There is tradition to the effect that there used to be a nunnery at the Goddens, but no trace of anything of this nature remains at the present day.  Tho story is quoted by the Rev. J. M. Strachan, an authority on local history and folk lore. Where he got his information is not known, but one nonagenarian in the neighbourhood remembers her father relate how the tradition had been handed down to him by his father, and certainly many of the stones in the present farm buildings are obviously very old.   [A stone in the south-west corner, however, bears the date of as late as 1774.] Moreover, the lands of Arnbathy certainly be longed to Scone Abbey from an early date, and these quite probably included the Goddens.

The first mention in the Liber de Scon, p.31, of a chapel at Rate, is in the reign of William   (1165-1214).    The chapel appears Liber de Scon, p.48, among the churches





Roman Church:

Malcolm Abbe de Knyspinedin




1214 – 1249

Henry Cramby vicar of Kylspyndy



Church of Scotland: Protestant & Episcopalian:

Alexander Jarden (2)


1583 .1571

Mr Kinnear?


1671 – 1574

Alexander Dunmure (3)


1574 –  1587

James Row (4)



George Symer



David Williamson


1622 – 1646

John Hall


1646 – 1656

Henry Guthrie (5)



John Blair (6)


1666 -1691

Church of Scotland: Presbyterian:

William Inglis (or English) (7)


1698  – 1726

Robert Coventry


1727 – 1761

Alan Stewart


1762 – 1787

Anthony Dow



David Black


1818 -1850

William Lang Wotherspoon


1850 – 1888

James McTurk Strachan


1888 – 1936

Eric M Davidson



Edward Beal(8)



John McNeill Urquhart


1966 -1980

P Douglas Wilson


1980 – 1985

Douglas M Main


1986 – 1997

John Pickering


1997 -2004

Douglas M Mein





  1. There was a chapel at “Rate” reputedly dedicated to St Peter In the reign of King William 1165 – 1214 Legend says it was set on fire by Cromwell when he invaded Scotland (1650?). The two parishes are said to have been united soon after the Reformation, or during the tenure of George Symer (1615 -1622).

  2. Mr Jarden’s dates are uncertain. According to the minutes of the General Assembly of the time his conduct fell under some scandal and he may have been removed from his charge.

  3. Alexander Dunmure was also minister of Errol and had three readers under him: Nell Ramsay at Rait, Andro Stewart at Kilspindie, and William Powry at Errol.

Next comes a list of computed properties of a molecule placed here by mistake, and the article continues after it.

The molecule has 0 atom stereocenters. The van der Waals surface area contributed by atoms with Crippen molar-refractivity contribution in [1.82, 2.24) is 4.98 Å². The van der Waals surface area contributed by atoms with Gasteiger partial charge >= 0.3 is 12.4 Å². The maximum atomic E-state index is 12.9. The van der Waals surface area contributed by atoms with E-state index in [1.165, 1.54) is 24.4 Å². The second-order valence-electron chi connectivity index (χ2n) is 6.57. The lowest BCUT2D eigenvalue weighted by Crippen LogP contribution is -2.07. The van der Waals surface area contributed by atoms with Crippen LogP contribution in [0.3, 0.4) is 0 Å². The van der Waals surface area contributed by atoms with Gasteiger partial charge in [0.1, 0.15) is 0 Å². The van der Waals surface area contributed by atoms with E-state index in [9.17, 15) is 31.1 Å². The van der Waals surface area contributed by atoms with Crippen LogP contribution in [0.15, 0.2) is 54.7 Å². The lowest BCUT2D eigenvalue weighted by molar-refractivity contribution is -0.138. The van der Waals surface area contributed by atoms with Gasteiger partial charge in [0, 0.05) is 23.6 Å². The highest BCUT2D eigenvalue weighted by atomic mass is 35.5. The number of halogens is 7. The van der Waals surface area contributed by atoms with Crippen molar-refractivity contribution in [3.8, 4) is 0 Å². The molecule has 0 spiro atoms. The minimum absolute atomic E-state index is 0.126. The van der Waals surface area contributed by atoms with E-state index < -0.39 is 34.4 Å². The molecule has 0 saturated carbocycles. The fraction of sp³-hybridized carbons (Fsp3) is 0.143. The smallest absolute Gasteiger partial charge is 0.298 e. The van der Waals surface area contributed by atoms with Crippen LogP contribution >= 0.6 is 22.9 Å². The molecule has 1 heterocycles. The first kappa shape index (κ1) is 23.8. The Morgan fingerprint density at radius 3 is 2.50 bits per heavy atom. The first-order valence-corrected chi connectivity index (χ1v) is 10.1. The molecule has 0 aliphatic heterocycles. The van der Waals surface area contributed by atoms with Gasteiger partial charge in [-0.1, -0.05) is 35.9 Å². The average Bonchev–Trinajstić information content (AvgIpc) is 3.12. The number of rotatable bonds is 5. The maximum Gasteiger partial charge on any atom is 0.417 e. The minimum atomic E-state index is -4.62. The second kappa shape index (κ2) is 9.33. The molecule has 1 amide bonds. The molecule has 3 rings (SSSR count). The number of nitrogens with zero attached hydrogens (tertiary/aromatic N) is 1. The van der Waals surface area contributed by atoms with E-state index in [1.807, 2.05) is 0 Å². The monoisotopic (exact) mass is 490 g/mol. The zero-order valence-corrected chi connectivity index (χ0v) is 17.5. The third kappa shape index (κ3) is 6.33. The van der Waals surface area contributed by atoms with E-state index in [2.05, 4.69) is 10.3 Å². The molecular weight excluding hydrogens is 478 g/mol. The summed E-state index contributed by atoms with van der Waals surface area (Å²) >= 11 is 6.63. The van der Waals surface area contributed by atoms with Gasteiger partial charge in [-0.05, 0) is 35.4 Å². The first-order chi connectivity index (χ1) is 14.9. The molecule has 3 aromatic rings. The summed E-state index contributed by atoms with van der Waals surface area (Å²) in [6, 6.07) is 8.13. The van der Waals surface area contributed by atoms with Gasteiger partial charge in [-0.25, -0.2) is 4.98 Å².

4. After a Kirk visitation it was said of James Row that. “He resorted over meikle to the burgh of Perth, specallie upon the Satterday, that he takis no pain to studie, and is giffen to drink” He was found dead with Robert Rhind, the minister of Longforgan, in a house in Dundee on 29th December 1614,’having gone well to bed’!

  5. Henry Guthrie was known as “Mr Harie” and he was apparently in the thick of the conflict after the restoration of the King following Cromwell’s Republic. He was appointed Moderator of the Presbytery of Perth by the Bishop of St Andrews and held the appointment for a number of years. He was promoted to Bishop of Dunkeld on 24th August 1665.

  6. John Blair was deprived of his Charge for refusing to submit to the Presbytery and declare allegiance to the new government. It was said that he did not “keep the fast for King William’s success in his expiditions to Ireland”, and that he baptised infants outside his own parish. He was accordingly libelled for contumacy end disorderly practices.

  7. William Inglis was prosecuted by the Presbytery for intemperate language and slanderous accusations, and the charge was declared vacant and a new minister, David Schaw, introduced in 1717 Inglis appealed and won his case and restoration at the Commission of the Assembly.

  8. Edward Beal took over the church hall for his model railway layout sometime in the 1950s. The hall was “reclaimed’ by the congregation in 1989 and renovated during 1990 – 1996.


Kilspindie Church Yard   Weavers grave   headstone   Kilspindie Victorian letter box   Memorial to a William Wallace died 1837 aged 77 erected by his sons Robert and William